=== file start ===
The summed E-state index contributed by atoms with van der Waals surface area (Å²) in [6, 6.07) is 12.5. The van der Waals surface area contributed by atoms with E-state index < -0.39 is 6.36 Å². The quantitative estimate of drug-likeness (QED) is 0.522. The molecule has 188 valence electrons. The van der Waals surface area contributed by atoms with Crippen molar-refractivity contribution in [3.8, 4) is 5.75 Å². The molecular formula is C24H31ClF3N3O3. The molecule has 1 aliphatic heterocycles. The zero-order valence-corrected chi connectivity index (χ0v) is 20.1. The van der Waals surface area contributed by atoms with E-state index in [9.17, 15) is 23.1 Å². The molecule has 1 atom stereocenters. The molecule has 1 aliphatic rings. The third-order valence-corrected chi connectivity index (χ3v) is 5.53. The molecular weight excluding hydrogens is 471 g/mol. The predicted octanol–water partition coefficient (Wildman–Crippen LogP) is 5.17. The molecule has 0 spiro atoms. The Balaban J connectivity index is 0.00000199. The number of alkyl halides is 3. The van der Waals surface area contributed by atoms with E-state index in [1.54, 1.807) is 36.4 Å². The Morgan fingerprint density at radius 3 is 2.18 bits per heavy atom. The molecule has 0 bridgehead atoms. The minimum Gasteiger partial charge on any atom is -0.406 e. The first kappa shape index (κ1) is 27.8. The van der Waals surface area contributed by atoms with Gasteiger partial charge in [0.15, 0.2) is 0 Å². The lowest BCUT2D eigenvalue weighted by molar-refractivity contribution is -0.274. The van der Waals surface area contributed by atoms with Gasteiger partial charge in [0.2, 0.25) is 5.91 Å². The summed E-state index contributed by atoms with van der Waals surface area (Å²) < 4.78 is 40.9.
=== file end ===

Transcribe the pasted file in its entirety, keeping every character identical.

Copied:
The summed E-state index contributed by atoms with van der Waals surface area (Å²) in [6, 6.07) is 12.5. The van der Waals surface area contributed by atoms with E-state index < -0.39 is 6.36 Å². The quantitative estimate of drug-likeness (QED) is 0.522. The molecule has 188 valence electrons. The van der Waals surface area contributed by atoms with Crippen molar-refractivity contribution in [3.8, 4) is 5.75 Å². The molecular formula is C24H31ClF3N3O3. The molecule has 1 aliphatic heterocycles. The zero-order valence-corrected chi connectivity index (χ0v) is 20.1. The van der Waals surface area contributed by atoms with E-state index in [9.17, 15) is 23.1 Å². The molecule has 1 atom stereocenters. The molecule has 1 aliphatic rings. The third-order valence-corrected chi connectivity index (χ3v) is 5.53. The molecular weight excluding hydrogens is 471 g/mol. The predicted octanol–water partition coefficient (Wildman–Crippen LogP) is 5.17. The molecule has 0 spiro atoms. The Balaban J connectivity index is 0.00000199. The number of alkyl halides is 3. The van der Waals surface area contributed by atoms with E-state index in [1.54, 1.807) is 36.4 Å². The Morgan fingerprint density at radius 3 is 2.18 bits per heavy atom. The molecule has 0 bridgehead atoms. The minimum Gasteiger partial charge on any atom is -0.406 e. The first kappa shape index (κ1) is 27.8. The van der Waals surface area contributed by atoms with Gasteiger partial charge in [0.15, 0.2) is 0 Å². The lowest BCUT2D eigenvalue weighted by molar-refractivity contribution is -0.274. The van der Waals surface area contributed by atoms with Gasteiger partial charge in [0.2, 0.25) is 5.91 Å². The summed E-state index contributed by atoms with van der Waals surface area (Å²) < 4.78 is 40.9.